I researched every little thing while pregnant. What car seat was safest? What stroller was best? I read parenting book after parenting book. Blog after blog.
Not one time did I ever stumble across anything about Torticollis or Plagiocephaly. So, when the pediatrician said to start doing neck exercises to loosen Tripp’s neck, I really didn’t pay much attention. I honestly thought this was typical newborn care. I tried to do the neck stretches after every diaper change like instructed, but honestly would either forget or Tripp would get so upset that I would give up. Looking back, I regret my lack of perseverance.
If you’re like me and have no idea what this weird T word is, here you go…Torticollis means “twisted neck”. It’s when a baby’s neck is tight and they have trouble turning to one side. Many babies are born with this condition, and we think Tripp was born with it. Looking at his earliest pictures, we see him laying with his head always tilted to the right. He had trouble turning his neck towards the left.
Sometimes, Torticollis can cause a condition known as Plagiocephaly. Plagiocephaly is more commonly known as “flat head syndrome”. A flat spot is caused by laying on a certain spot for too long. With Tripp’s Torticollis, he had trouble turning his neck to the left causing him to keep his head looking to the right. He was constantly putting pressure on the right side of his head; therefore, causing a flat spot.
Ever since the Back to Sleep Campaign to combat Sudden Infant Death Syndrome, these two conditions have been on the rise. A newborn spends so much time on their back. They don’t get as many opportunities to stretch their neck muscles like babies born before the early 90’s did. (Please hear me say this: Continue to put your baby on his back to sleep. It’s the safest way to sleep. Don’t put your baby to sleep on his tummy to try to avoid these conditions).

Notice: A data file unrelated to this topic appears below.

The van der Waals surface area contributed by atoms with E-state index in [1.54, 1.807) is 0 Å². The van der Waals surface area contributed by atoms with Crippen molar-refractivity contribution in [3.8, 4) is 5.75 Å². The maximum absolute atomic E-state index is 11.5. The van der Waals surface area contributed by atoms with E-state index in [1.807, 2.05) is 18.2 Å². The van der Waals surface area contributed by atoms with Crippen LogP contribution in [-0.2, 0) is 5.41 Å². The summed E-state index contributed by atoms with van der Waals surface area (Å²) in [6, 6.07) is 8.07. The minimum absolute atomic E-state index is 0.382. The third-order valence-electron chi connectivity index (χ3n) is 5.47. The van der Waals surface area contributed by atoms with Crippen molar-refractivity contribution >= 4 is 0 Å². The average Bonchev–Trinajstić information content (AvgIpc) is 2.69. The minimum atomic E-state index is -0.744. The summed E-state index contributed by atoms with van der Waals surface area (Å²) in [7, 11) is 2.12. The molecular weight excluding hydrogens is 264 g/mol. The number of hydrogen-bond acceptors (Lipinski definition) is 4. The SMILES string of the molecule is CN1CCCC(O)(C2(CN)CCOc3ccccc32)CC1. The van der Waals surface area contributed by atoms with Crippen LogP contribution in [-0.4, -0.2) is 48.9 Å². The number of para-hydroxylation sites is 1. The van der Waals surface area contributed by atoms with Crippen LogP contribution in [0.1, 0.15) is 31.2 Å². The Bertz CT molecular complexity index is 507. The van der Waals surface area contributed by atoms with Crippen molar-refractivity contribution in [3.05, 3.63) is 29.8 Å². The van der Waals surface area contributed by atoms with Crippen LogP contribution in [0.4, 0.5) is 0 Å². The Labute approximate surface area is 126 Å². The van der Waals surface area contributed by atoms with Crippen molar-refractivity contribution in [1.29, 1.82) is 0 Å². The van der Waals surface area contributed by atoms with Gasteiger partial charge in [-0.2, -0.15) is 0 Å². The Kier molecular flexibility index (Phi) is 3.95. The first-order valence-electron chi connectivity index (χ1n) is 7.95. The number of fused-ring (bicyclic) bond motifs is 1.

I say all of this because to combat these two conditions, Tripp will be wearing a cranial helmet for the next two-four months. As I typed that, tears came to my eyes.
I feel I failed him as a mother.
I’m scared of the looks I will get out in public. What’s wrong with your baby? You didn’t do enough tummy time? Why would you even take him in public? You must be a horrible mom.
The truth is, we took him to Physical Therapy every other week. His Torticollis has essentially diminished, but he has a flat spot on his head from the amount of time he was looking to the right. (His neck was tight on the left).
I regret letting him sleep in his Rock-N-Play for naps because it was easier than waking him up to put him in his crib. I feel guilty for not researching it and it’s link to a flat head. (If you choose to use a Rock-N-Play, ensure it’s soft or add cushion under the fabric for the head and limit time in it).
When it was time to do tummy time, I picked him up as soon as he started fussing because I hated to see him cry. I hung his toys in the center of his activity gym instead of on the left side which would encourage him to look to his left.
I read on a wonderful blog called Cando Kiddo that you can’t regret what you didn’t know. I can’t beat myself up for not knowing how to prevent Torticollis and Plagiocephaly, but I can influence what I do now, now knowing the facts.